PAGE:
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10 billion people in 2050? We’re going to need more food and a lot less waste

Feeding 10 billion people in 2050

If food waste was a country, the United Nations Food and Agriculture Organization says it would be the third largest global greenhouse gas emitter.

Allow that fact to marinate in your brain for a few minutes (just don’t let it spoil)…

Last week, Des Moines hosted the World Food Prize celebration – an opportunity to discuss ways of feeding our growing world (which is projected to reach 10 billion people by the year 2050) more sustainably. As usual, there was plenty of discussion about the technology needed to grow more food using the same, or fewer, resources.

It’s something U.S. farmers have been working on for decades. Over the last 70 years, farmers have boosted their output by 270%, while the use of resources like land, fertilizers, chemicals and energy has remained mostly unchanged.

Farmers have increased their production by 270% without increasing inputs

Based on that progress, it shouldn’t come as a surprise that U.S. agriculture only accounts for 9 percent of national greenhouse gas emissions, including 4% from livestock (compared to the 29% that comes from transportation and 28% that comes from electricity).

Some experts estimate that (with technology available today) we’re on a trajectory to reduce agriculture’s greenhouse gas emissions by 50%. And by harnessing further innovation and investment ag’s emissions could become net-negative, up to 147%!

But what about those cows and the burgers we’re supposed to stop eating to mitigate climate change?

“Our work suggests that eliminating livestock from U.S. agriculture would decrease national greenhouse gas emissions by 2.9%,” says Virginia Tech professor Dr. Robin White, one of the researchers who presented the 2019 Global Agricultural Productivity (GAP) Report at the World Food Prize.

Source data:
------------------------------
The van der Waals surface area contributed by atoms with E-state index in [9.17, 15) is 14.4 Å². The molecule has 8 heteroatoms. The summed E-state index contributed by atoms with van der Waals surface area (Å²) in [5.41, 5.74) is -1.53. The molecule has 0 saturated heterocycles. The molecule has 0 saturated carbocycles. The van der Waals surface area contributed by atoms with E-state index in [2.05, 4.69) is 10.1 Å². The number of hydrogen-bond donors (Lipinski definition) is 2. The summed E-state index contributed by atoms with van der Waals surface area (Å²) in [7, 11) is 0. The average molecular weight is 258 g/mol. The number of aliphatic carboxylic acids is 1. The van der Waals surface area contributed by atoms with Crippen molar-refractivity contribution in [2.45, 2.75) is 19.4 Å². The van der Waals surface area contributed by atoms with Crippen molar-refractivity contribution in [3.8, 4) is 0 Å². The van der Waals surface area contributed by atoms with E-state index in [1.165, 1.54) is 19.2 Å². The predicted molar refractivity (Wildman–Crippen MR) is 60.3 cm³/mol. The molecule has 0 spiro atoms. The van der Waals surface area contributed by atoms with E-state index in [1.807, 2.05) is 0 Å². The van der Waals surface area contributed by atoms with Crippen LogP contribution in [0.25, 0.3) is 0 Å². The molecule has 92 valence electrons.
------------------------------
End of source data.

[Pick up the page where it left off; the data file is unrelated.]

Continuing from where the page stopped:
So what are people missing (or omitting) when they advocate for simply eating less meat as an environmental solution?

“I like to think of this as just a by-product of human nature,” says Dr. White. “We like one-size-fits-all solutions, and we like absolutes because we’re very comfortable with understanding them…. In reality, animals exist as part of an agricultural food web, and eliminating any portion of that web is going to have collateral impacts.”

Such as?

“[Meat, milk and eggs] provide really important sources of micronutrients, like quality amino acids, vitamin B12, omega fatty acids, calcium, etc. And those are all nutrients that humans absolutely require.” says White.

Then there’s the fact that 500 million-plus people around the world depend upon livestock for their livelihoods (two-thirds of livestock producers are women), according to the GAP Report.

Dr. White also noted that ruminant animals (like cows) actually recycle human inedible products into human food. If we eliminate cows, not only do we eliminate their direct benefit, but we also eliminate that opportunity to leverage that recycling function, which is important for sustainability.

It turns out that cleaning your plate is an exponentially better way to reduce your environmental footprint than removing meat from your plate. And while farmers will need to continue taking on the challenge of growing more food with the same, or fewer, resources to feed 10 billion in the year 2050, they can’t do it alone.

“We can’t really grow our way to 10 billion. The food waste and the post-harvest losses in the world are just very extreme, and we’ve got to deal with that,” says Ann Steensland, the author of the GAP Report. “Not only are we throwing away food, which is an environmental cost. Not only are we throwing away nutrients, which means somebody isn’t eating that food. But all of the resources that went into producing that food – the land, the water, the fertilizer – all of that also goes to waste, and that gets right to the heart of our sustainability questions.”

Hungry for more? You can listen to my entire interviews with Dr. White and Ms. Steensland in the latest edition of The Spokesman Speaks podcast (below) and read the GAP report at GlobalAgriculturalProductivity.org.


By Zach Bader. Zach is Iowa Farm Bureau’s Digital Marketing Manager.



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